Jun 1, 2006 12:00 PM,
By Trevor Boyer
Out of the Penalty Box
At Copps Coliseum in Hamilton, Ontario, hockey fans were getting frustrated. The American Hockey League's Hamilton Bulldogs, who play their home games at Copps and own the building's sound system, were getting complaints that the previous PA system rendered the game announcers unintelligible. The music didn't sound much better.
In place was a “really old, antiquated system, with some horn tweeters up there,” according to Rob Tiller, sales representative with FFP Laser Systems in Mississauga, Ontario.
FFP Laser Systems acted as the liaison between Copps Coliseum and the eventual equipment suppliers. The company hosted a demo at the arena, and out of three manufacturers, it chose TOA Electronics for the quality of the sound the manufacturer produced in Copps, which has a capacity of 20,000.
The Bulldogs, a minor-league farm team for the NHL's Montreal Canadiens, were working with a pretty tight budget. Moreover, because the Bulldogs share the arena with touring attractions such as the Ice Capades that bring in their own gear, sound equipment couldn't be dead-hung in Copps. It needed to be mounted on trusses so that it could be flown up to the ceiling. That created extra costs in terms of rigging and labor.
So working with a budget of about $50,000 Canadian, TOA designed a system that would cover the lower bowl of the arena and could be expanded to cover the upper bowl in the future. (Counting the labor and rigging involved, the cost of the entire installation was closer to $100,000 Canadian, and the Bulldogs received a discount from TOA.) Paul Rennick, an audio technician at TOA, designed the system on site.
“Our biggest challenge wasn't really the cost,” says Tiller. “It was more the rigging issues within the building. The building was concerned with sight lines and the ability to move equipment in and out.”
Copps was very specific about where FFP Laser could place the rig, and in the end the company installed four 25ft. trusses, one on each side of the ice. Each truss was rigged with a one-ton motor. Bunning Splicing & Rigging was tapped as the rigging supplier, and Nedco for power equipment.
TOA supplied all audio equipment, including speakers, subwoofers, amplifiers, and a D901 digital mixer with internal DSP. Rennick of TOA designed the system so that the east and west trusses (behind either goal) each have four pairs of HX-5B variable-angle speakers, and the north and south (center ice) each have six pairs. Around the score clock above the ice is a permanent truss, where four cabinets were rigged — that's a total of 44 HX-5B speakers around Copps. (The score clock speakers deliver announcements to players on the ice.) Rennick says that the biggest challenge in designing the system was dealing with the speakers' 100-degree dispersion pattern — he had to ensure that their lines didn't cross.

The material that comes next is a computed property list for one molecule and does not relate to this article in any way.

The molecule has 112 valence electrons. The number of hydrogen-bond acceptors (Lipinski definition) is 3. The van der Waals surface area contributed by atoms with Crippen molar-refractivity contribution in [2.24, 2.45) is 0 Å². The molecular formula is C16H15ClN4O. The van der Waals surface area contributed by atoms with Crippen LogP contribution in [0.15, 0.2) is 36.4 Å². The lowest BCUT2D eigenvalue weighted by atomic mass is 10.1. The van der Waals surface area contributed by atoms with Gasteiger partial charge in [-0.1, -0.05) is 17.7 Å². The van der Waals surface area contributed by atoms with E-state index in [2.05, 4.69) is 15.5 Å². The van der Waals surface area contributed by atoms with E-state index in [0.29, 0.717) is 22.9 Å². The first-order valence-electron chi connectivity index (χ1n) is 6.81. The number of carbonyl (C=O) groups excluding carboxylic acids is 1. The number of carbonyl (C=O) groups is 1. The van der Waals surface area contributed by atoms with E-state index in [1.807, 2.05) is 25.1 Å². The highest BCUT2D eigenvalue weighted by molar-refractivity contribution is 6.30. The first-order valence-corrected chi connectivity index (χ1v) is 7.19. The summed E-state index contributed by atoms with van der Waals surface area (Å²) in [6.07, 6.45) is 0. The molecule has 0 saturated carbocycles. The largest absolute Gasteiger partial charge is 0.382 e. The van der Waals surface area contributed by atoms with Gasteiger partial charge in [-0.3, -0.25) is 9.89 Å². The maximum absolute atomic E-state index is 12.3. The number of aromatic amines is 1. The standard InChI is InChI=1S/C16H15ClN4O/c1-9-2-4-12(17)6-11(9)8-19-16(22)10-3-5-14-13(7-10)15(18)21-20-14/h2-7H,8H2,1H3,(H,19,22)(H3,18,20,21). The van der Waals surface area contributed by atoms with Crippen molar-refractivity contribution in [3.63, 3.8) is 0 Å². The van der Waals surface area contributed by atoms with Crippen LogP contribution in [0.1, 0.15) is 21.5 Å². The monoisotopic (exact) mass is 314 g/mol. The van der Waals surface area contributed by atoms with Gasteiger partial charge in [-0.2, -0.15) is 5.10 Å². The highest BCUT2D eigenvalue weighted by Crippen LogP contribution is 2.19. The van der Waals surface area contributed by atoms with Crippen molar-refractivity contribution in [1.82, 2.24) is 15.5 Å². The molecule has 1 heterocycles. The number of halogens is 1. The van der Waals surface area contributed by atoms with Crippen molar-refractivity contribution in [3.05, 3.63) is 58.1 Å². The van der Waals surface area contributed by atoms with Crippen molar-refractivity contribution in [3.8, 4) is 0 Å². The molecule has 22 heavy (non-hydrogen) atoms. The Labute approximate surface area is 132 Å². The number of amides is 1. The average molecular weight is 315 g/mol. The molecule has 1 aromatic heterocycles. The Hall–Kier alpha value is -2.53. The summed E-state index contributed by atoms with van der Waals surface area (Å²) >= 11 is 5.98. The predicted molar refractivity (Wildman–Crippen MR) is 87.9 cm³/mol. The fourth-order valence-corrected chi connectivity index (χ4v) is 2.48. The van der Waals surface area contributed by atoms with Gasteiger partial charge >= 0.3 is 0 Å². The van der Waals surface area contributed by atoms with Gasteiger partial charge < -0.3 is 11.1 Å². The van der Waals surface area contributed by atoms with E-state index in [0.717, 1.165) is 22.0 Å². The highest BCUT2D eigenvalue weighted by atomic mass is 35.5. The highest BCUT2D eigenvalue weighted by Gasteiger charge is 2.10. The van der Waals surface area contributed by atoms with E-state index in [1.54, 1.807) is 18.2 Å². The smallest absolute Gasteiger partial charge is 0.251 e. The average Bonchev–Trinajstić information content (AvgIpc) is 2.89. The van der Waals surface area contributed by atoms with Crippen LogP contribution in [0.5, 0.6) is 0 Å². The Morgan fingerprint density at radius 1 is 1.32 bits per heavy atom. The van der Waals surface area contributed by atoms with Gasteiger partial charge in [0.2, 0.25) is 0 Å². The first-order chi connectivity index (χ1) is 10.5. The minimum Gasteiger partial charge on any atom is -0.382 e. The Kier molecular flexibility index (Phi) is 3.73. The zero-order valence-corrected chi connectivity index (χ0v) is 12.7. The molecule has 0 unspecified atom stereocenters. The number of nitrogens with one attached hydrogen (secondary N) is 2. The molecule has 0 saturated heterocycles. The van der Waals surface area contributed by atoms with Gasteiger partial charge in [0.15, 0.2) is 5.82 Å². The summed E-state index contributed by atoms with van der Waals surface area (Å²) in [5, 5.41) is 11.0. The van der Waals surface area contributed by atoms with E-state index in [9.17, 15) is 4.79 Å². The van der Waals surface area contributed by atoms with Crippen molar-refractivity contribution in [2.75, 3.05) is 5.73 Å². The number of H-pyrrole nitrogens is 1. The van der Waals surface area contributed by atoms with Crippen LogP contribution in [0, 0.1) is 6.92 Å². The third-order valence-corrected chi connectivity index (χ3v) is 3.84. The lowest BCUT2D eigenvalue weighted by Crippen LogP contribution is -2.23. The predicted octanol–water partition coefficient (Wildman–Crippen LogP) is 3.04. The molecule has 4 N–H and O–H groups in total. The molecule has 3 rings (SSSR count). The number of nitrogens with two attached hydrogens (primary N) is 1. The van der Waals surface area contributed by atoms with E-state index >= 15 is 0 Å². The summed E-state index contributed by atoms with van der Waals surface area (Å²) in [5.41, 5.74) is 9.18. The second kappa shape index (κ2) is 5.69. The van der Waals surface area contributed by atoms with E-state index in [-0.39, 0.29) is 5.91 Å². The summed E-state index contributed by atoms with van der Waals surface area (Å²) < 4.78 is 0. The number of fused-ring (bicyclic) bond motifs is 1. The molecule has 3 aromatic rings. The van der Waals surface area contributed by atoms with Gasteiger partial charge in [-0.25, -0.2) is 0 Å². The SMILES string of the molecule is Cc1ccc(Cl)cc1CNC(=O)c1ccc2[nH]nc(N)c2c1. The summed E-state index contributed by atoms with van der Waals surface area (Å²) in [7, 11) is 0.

Copps Coliseum also uses 19 IP-600D dual-channel 600W/channel amplifiers and 12 F-120B subwoofers from TOA Electronics.
The TOA D901 mixer is a 12-input, eight-output digital mixer that allows full DSP on all channels. Rennick did the DSP for the system within the D901. As the system is used not just by the Bulldogs but is also rented out, he created presets designed to suit outside operators who run the system.
TOA also supplied a D-911 remote controller for the mixer, which is key for the person running the D901. That's because he's typically also doing sound effects from a computer source, which introduces different levels from different files. The remote allows him to adjust levels while he's at the computer. The main source of music is a Tascam two-channel CD player.
Microphones are another important audio source for the arena. TOA supplied a total of eight wireless microphones, both WM-4210 handheld and WM-4310 lavalier models. The system employs WTU-4800 wireless receivers and YW-4500 UHF fixed-mount dipole antennas. There's also a wired mic in the scorekeeper's box.
Tiller says that there's a nice, even sound everywhere in the bowl of the arena, though in the corners there's a bit of a drop-off. “We knew from the start that they were going to stretch the system,” he says. “At the end of the day we were 100 percent pleased with what TOA delivered. It's miles above what was there before.”
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